Britain's imperfect past needs to be acknowledged

Letters
·2-min read

During a debate on historical injustices such as the slave trade, the Duke and Duchess of Sussex said that the Commonwealth “must acknowledge the past” (Report, 6 July). They are right. How are we to do this? The school curriculum can (and I feel will) be changed to reflect the Black Lives Matter agenda. But what of those of us who have left school and are, let’s face it, never going to read weighty tomes on the history of the British empire? I suggest it is now time to revive the idea of a publicly funded museum of the British empire and Commonwealth.

Such a museum (albeit privately funded) did exist in Bristol, but was closed to visitors in 2009. The contents were transferred to Bristol Museum, where they are being preserved and catalogued, but I have been unable to determine if, or where, they will be displayed in future. Perhaps gallery space could be made available in the British Museum by returning some of its current items to the countries from which they were appropriated?
Gerard Crawshaw
Frome, Somerset

• I strongly recommend that the Independent Office for Police Conduct reads pages 42-46 of Reni Eddo-Lodge’s book Why I’m No Longer Talking to White People About Race if they would genuinely like some insight into why some police act as they do (Police in England and Wales face inquiry into possible racial bias, 9 July). It outlines Hendon police college’s response to the lecturer John Fernandes’s findings in asking police cadets to write anonymous essays on the topic of black people in Britain. His quotations from those essays are shocking. Even worse was the response of “a senior” at the college. The result was that John felt unable to continue teaching at the college.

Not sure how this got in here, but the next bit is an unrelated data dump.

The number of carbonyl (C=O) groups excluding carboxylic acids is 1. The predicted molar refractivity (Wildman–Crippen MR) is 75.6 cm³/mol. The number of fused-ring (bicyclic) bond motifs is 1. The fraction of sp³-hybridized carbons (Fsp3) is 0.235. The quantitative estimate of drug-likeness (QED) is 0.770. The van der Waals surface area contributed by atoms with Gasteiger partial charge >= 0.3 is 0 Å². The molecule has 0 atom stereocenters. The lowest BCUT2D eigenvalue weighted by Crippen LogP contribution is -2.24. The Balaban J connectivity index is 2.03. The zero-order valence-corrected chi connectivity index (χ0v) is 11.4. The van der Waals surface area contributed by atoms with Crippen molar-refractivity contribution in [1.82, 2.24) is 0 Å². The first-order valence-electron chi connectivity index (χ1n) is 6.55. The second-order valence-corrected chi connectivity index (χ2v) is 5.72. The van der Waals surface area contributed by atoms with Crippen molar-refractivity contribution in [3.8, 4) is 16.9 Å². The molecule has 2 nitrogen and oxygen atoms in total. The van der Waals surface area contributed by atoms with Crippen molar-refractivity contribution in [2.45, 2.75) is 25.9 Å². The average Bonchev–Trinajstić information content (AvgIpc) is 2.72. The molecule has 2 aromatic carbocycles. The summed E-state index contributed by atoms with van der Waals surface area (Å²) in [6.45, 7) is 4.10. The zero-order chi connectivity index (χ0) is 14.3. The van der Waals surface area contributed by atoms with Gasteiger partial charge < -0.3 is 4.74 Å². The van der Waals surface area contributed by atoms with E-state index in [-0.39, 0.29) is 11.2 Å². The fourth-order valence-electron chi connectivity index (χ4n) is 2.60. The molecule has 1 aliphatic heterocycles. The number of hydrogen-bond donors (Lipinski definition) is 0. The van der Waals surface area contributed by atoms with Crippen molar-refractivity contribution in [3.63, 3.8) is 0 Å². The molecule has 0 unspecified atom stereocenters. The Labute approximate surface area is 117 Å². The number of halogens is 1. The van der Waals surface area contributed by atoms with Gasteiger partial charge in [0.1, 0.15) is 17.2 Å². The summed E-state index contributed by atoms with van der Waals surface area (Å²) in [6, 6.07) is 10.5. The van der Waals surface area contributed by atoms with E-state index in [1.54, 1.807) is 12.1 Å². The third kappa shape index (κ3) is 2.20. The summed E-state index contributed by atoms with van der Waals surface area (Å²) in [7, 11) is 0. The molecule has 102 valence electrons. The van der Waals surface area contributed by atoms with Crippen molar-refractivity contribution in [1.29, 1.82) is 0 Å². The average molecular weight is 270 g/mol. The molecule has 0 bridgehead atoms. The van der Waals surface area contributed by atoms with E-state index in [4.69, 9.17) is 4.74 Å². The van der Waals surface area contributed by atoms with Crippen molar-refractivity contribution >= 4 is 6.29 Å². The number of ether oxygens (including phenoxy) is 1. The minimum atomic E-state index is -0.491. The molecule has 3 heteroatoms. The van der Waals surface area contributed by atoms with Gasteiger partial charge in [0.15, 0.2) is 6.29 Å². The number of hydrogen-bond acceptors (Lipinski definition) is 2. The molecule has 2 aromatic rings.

Linda Rhead
Hampton, London

• The Black Lives Matter movement has had a wonderfully positive impact on the removal of racist icons across the world. So for our family, and no doubt for the people of Norwich, it is great news that a street in the city, named after the DNA scientist James Watson, will now be named after my aunt, Rosalind Franklin, about whom Watson was patronising and sexist. The University of Portsmouth has a similar plan for its James Watson hall of residence.
Shirley Franklin
Brockenhurst, Hampshire